Now some may say: well "I make plenty of money, it is no problem to pay this off". The same logic works in reverse, if that is the case, then you can have the money saved in no time.

Getting started in investing is a great decisions and you should continue to make good ones. In this case save up the money for an item before you buy it.

  • 1
    This is the policy I follow, even for purchases as little as $50. Depending on disposable income and item price, you may only need to wait one paycheck to save enough for an "impulse" buy.
    – alex_d
    Commented Feb 21, 2018 at 1:00

Buying a "want it now" toy with needed-in-future retirement money is very high on the Very Foolish Things You Should Never Do list.

Let me reiterate: very high on the list.

But you want the toy, need the toy!!!

I completely understand. Learn from my mistakes, though, and save instead of spend.

  • 4
    OP doesn’t specify anywhere that the investment money is for retirement purposes. If it was I would agree with you; but if it is just excess money I would go ahead and buy the “toy”.
    – ssn
    Commented Feb 20, 2018 at 21:09
  • I don't really see a difference, other than if it's in a retirement account. Obviously don't pull money out of retirement accounts pre-retirement. Apart from that, money that is spent wasn't for retirement, and money that isn't spent, is. Clearly you should save as much as possible for retirement, but equally clearly, you shouldn't totally deprive yourself of all fun until then, either. It's always a balance. The bigger issue I see is, while investing is good, I wouldn't want all my disposable income to be invested, either...
    – neminem
    Commented Feb 21, 2018 at 18:00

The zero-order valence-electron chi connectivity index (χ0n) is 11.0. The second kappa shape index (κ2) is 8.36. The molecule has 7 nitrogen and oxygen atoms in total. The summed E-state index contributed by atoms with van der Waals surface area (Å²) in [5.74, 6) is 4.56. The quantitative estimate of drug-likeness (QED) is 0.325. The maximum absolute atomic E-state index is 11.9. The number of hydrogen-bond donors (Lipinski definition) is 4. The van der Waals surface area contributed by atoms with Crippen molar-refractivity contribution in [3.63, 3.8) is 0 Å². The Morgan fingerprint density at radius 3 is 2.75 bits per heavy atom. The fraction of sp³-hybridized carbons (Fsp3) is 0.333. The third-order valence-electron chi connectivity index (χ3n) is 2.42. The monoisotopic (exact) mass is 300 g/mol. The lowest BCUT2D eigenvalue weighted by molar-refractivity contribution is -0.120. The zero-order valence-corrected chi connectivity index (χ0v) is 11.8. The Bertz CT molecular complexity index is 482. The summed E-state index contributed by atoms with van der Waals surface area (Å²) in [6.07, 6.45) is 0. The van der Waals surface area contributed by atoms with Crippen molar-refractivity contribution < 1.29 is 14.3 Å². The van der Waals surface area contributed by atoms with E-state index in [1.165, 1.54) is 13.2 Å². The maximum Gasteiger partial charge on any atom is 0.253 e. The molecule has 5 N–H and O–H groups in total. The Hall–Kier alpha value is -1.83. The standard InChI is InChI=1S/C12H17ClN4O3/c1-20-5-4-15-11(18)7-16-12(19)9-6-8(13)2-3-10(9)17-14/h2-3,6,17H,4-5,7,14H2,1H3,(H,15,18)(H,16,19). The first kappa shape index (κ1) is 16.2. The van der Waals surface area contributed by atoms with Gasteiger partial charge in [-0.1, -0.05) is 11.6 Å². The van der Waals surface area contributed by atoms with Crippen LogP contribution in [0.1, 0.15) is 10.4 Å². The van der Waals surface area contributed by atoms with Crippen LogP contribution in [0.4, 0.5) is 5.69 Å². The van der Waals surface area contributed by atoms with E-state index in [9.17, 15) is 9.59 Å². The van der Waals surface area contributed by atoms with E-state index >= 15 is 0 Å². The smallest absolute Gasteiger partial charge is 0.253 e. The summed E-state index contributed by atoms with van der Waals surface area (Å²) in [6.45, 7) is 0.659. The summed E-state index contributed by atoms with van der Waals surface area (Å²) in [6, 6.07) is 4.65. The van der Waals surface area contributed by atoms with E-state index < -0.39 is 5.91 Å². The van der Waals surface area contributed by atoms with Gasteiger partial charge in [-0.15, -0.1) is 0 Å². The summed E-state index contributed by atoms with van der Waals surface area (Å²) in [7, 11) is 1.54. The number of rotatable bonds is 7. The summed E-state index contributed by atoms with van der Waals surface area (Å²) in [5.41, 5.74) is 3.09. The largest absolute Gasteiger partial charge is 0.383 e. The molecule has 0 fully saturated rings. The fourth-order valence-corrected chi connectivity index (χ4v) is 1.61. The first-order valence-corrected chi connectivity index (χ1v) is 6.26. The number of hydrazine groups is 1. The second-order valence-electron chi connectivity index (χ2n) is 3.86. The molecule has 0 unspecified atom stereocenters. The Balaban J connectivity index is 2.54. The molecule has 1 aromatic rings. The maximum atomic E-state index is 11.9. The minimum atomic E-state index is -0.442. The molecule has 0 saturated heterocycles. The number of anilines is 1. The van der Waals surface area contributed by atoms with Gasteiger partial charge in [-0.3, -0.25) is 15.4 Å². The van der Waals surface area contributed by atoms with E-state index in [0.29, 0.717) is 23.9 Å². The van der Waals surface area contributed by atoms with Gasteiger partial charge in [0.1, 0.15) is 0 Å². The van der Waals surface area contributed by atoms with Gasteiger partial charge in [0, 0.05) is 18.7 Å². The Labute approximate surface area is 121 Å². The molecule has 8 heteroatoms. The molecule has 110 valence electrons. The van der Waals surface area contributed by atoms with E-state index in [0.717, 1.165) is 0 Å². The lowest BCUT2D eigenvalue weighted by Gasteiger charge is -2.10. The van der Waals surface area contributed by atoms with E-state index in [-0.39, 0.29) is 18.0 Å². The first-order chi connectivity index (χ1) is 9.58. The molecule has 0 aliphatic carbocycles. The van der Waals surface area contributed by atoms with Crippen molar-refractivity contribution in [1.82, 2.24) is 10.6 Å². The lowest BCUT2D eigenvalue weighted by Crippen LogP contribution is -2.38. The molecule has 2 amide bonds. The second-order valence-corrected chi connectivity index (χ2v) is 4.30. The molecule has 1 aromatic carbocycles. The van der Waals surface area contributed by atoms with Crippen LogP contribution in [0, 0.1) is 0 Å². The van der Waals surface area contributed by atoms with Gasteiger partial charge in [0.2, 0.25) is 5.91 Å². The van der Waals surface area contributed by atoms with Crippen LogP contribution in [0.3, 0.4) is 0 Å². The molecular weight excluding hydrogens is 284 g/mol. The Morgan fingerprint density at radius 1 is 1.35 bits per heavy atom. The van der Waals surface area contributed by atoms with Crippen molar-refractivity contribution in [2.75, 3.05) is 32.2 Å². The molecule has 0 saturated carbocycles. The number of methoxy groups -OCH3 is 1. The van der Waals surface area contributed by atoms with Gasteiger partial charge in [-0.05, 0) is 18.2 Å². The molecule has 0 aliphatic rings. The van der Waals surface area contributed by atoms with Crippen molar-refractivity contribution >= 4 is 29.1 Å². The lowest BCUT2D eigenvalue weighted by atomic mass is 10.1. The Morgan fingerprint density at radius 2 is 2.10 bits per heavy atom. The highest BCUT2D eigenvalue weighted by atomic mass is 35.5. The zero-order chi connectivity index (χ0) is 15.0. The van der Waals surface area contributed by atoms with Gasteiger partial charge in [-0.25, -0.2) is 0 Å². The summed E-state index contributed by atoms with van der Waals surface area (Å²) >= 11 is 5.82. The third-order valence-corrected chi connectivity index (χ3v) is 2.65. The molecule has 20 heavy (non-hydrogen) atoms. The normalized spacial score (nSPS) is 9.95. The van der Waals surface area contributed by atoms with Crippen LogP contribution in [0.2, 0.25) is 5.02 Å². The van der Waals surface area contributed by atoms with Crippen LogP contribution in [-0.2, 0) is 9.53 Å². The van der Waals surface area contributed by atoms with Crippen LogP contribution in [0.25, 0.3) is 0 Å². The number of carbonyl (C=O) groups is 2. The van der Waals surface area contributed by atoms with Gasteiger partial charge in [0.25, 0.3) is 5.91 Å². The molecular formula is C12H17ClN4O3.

Re-spinning a few of the previous answers...

Investment funds can be quite volatile. If they are any good, they go up more than they go down. Sometimes they go up a lot, sometimes they go up a little, and sometimes they go down.

So what happens if every time the fund goes up, you spend the profits on shiny new toys? Well, the fund never gets to grow. In the worst case, if you spend all the profits, then it will only ever shrink.

Even if you only spend part of the profits, then in the long term the growth of the fund will be much less than if you re-invested the profits.


This seems mostly opinion based. After all, if you take some money out of your investments, you might as well put the same amount back from your next pay check.

But the one very real difference is transaction costs. Unless your broker allows withdrawing from investments for 0 fee, it is definitely better to use the credit card. For me, it would cost $7 to sell some stocks, which would be silly for just a $300 purchase.


Credit card? According to me a big "No" for a purchase that is not a dire (emergency) requirement by any means.

Not just me, but greats like Warren Buffet have time and again advised against the use of credit cards. That too for a purchase that can very well be managed if you wait for a few more weeks/months, using CC doesn't make sense.

The reason is, small spends here and there turn into a habit with time. If you get caught up in a cycle of CC spends and due payoffs, sometime in future, you may begin to face the burden of CC debts.

Having said that, drawing invested money is not good either. According to your statement, you just have begun investing. Your objectives may become diluted if you are going to draw amounts from money which otherwise should grow with time.

My advice is this. Wait till you have enough disposable money to spend.

P.S. I am not from the US. Hence my views regarding CC may be completely different from many others in the forum.


I'm making the assumption that you've decided to buy the Switch, either from stock sale or on credit (with payback before due date).

If you plan on reimbursing the stock account in the same time frame as a credit card payback (e.g. 30 days), then the stock sale carries with it tax consequences and potential gains and losses from the stock market (depending on the aggressiveness of your investments). I would expect the sale of stock and repurchase in such a short window to add extra costs above and beyond the tax consequences.

On the other hand, if you don't plan on replacing the money in the stock account, then the purchase (the Switch) becomes irrelevant and the question becomes "should I do some profit-taking in my investments?" The latter question is one only you can decide.